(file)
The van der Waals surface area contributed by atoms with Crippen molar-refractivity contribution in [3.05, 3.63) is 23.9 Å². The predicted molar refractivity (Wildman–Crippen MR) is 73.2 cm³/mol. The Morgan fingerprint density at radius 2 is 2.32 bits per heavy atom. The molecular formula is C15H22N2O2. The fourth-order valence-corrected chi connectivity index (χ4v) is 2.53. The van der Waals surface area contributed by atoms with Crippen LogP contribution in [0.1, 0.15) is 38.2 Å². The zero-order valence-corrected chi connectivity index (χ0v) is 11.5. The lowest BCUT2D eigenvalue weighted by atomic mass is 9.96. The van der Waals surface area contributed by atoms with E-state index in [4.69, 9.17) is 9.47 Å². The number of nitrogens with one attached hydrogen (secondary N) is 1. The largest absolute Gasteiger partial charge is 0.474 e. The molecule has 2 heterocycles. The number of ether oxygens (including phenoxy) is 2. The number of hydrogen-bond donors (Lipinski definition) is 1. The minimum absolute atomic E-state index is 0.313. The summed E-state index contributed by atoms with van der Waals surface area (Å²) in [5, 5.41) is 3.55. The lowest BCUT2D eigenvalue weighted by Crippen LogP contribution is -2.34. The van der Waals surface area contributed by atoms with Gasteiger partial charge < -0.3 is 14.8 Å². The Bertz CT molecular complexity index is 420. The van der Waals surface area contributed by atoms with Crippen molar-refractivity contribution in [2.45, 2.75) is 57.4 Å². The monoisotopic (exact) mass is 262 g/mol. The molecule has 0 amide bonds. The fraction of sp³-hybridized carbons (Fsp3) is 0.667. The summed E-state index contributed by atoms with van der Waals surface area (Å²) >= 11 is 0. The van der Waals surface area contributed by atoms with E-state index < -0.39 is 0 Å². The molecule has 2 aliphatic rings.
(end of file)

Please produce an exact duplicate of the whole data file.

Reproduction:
The van der Waals surface area contributed by atoms with Crippen molar-refractivity contribution in [3.05, 3.63) is 23.9 Å². The predicted molar refractivity (Wildman–Crippen MR) is 73.2 cm³/mol. The Morgan fingerprint density at radius 2 is 2.32 bits per heavy atom. The molecular formula is C15H22N2O2. The fourth-order valence-corrected chi connectivity index (χ4v) is 2.53. The van der Waals surface area contributed by atoms with Crippen LogP contribution in [0.1, 0.15) is 38.2 Å². The zero-order valence-corrected chi connectivity index (χ0v) is 11.5. The lowest BCUT2D eigenvalue weighted by atomic mass is 9.96. The van der Waals surface area contributed by atoms with E-state index in [4.69, 9.17) is 9.47 Å². The number of nitrogens with one attached hydrogen (secondary N) is 1. The largest absolute Gasteiger partial charge is 0.474 e. The molecule has 2 heterocycles. The number of ether oxygens (including phenoxy) is 2. The number of hydrogen-bond donors (Lipinski definition) is 1. The minimum absolute atomic E-state index is 0.313. The summed E-state index contributed by atoms with van der Waals surface area (Å²) in [5, 5.41) is 3.55. The lowest BCUT2D eigenvalue weighted by Crippen LogP contribution is -2.34. The van der Waals surface area contributed by atoms with Gasteiger partial charge < -0.3 is 14.8 Å². The Bertz CT molecular complexity index is 420. The van der Waals surface area contributed by atoms with Crippen molar-refractivity contribution in [2.45, 2.75) is 57.4 Å². The monoisotopic (exact) mass is 262 g/mol. The molecule has 0 amide bonds. The fraction of sp³-hybridized carbons (Fsp3) is 0.667. The summed E-state index contributed by atoms with van der Waals surface area (Å²) >= 11 is 0. The van der Waals surface area contributed by atoms with E-state index < -0.39 is 0 Å². The molecule has 2 aliphatic rings.